Previously on…
The story begins, of course, in Star Wars. There’s tonnes of other material set before Empire, not least the infamous prequel trilogy.

Next time…
The Star Wars universe is immense, so don’t expect me to even attempt a summation of it. At the most essential, Return of the Jedi picks up the dangling threads of Empire and completes the trilogy, while last year’s The Force Awakens continues the narrative decades later, with more instalments to come in 2017 and 2019.

Awards
2 Oscars (Sound, Special Achievement in Visual Effects)
2 Oscar nominations (Score, Art Direction-Set Decoration)
1 BAFTA (Music)
2 BAFTA nominations (Production Design, Sound)
4 Saturn Awards (Science Fiction Film, Actor (Mark Hamill), Director, Special Effects)
4 Saturn nominations (Supporting Actor (Billy Dee Williams), Writing, Music, Costumes)
Won the Hugo for Best Dramatic Presentation
1 WGA Award nomination (Best Comedy Adapted from Another Medium — yes, really)

What the Critics Said
“It’s almost too much to expect that a sequel can ever top the success of the original, and I suspect that this will prove the case with The Empire Strikes Back […] While Empire doesn’t quite measure up to Star Wars in the freshness and originality of its script, and the plethora of space operas that has been jamming the screens ever since Star Wars has somewhat lessened the novelty of city-sized ships sailing the stratosphere, nevertheless this 20th Century-Fox release remains a rattling good entertainment, a worthy successor to the original — and far and away the best of its kind since Star Wars itself.” — Arthur Knight, The Hollywood Reporter (This original 1980 review also mixes up Yoda and Boba Fett. Fun.)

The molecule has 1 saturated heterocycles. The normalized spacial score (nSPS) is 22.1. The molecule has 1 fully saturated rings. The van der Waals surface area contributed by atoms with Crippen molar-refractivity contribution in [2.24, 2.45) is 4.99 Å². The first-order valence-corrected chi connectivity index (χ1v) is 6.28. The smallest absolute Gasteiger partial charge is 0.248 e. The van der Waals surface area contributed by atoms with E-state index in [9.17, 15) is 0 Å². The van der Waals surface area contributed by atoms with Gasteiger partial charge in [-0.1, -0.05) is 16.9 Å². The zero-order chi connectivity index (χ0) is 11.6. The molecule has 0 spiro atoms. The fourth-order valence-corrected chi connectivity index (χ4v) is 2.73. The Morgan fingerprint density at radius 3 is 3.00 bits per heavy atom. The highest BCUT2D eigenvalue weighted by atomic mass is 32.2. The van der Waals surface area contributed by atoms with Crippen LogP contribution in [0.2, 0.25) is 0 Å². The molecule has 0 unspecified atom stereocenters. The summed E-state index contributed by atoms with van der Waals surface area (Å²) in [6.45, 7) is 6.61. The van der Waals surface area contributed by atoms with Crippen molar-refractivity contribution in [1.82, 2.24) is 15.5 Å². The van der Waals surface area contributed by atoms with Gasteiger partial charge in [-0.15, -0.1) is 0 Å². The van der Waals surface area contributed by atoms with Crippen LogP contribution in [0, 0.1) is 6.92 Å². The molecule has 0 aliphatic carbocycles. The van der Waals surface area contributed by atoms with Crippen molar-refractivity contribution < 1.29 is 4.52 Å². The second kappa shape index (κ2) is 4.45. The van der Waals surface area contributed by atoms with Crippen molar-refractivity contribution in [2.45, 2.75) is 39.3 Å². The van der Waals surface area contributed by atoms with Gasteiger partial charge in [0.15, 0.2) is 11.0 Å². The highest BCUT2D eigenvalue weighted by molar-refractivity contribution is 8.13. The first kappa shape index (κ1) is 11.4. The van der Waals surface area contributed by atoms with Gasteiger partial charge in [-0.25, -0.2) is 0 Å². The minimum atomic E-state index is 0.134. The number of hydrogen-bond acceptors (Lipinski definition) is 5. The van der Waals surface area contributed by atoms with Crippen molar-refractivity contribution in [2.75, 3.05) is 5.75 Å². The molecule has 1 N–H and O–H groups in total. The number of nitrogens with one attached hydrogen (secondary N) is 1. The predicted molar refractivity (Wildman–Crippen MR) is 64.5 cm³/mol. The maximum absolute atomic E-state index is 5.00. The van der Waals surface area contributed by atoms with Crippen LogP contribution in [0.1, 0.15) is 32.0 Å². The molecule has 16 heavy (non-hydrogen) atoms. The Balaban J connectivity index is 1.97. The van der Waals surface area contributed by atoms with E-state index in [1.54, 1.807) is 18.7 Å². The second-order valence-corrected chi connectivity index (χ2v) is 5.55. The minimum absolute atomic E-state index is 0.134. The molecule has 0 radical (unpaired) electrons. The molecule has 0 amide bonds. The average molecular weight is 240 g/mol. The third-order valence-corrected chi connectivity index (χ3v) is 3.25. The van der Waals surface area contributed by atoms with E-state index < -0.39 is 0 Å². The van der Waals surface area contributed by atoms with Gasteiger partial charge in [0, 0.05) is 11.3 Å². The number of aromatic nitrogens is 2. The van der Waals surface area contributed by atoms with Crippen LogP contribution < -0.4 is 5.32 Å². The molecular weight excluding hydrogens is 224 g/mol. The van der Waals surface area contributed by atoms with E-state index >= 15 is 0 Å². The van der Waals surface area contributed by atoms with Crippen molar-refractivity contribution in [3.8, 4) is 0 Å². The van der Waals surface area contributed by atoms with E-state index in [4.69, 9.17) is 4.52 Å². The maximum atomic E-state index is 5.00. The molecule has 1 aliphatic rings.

Score: 94%

What the Public Say
“the movie suffers from as uneven a vibe as its forebear, with, especially, the midsection lacking in elements designed to wholeheartedly sustain one’s interest. This proves to be especially true of Luke Skywalker’s ongoing (and less-than-captivating) training at the hands of Frank Oz’s Yoda, as such interludes suffer from a lack of momentum that bring the proceedings to a dead stop at each and every turn. […] an erratically-paced yet consistently entertaining installment in a not-quite-great sci-fi series.” — David Nusair, Reel Film Reviews (This site gives Episodes III, IV, V and VI a rating of 3/4, but Force Awakens a full 4/4. Just so you know.)

Elsewhere on 100 Films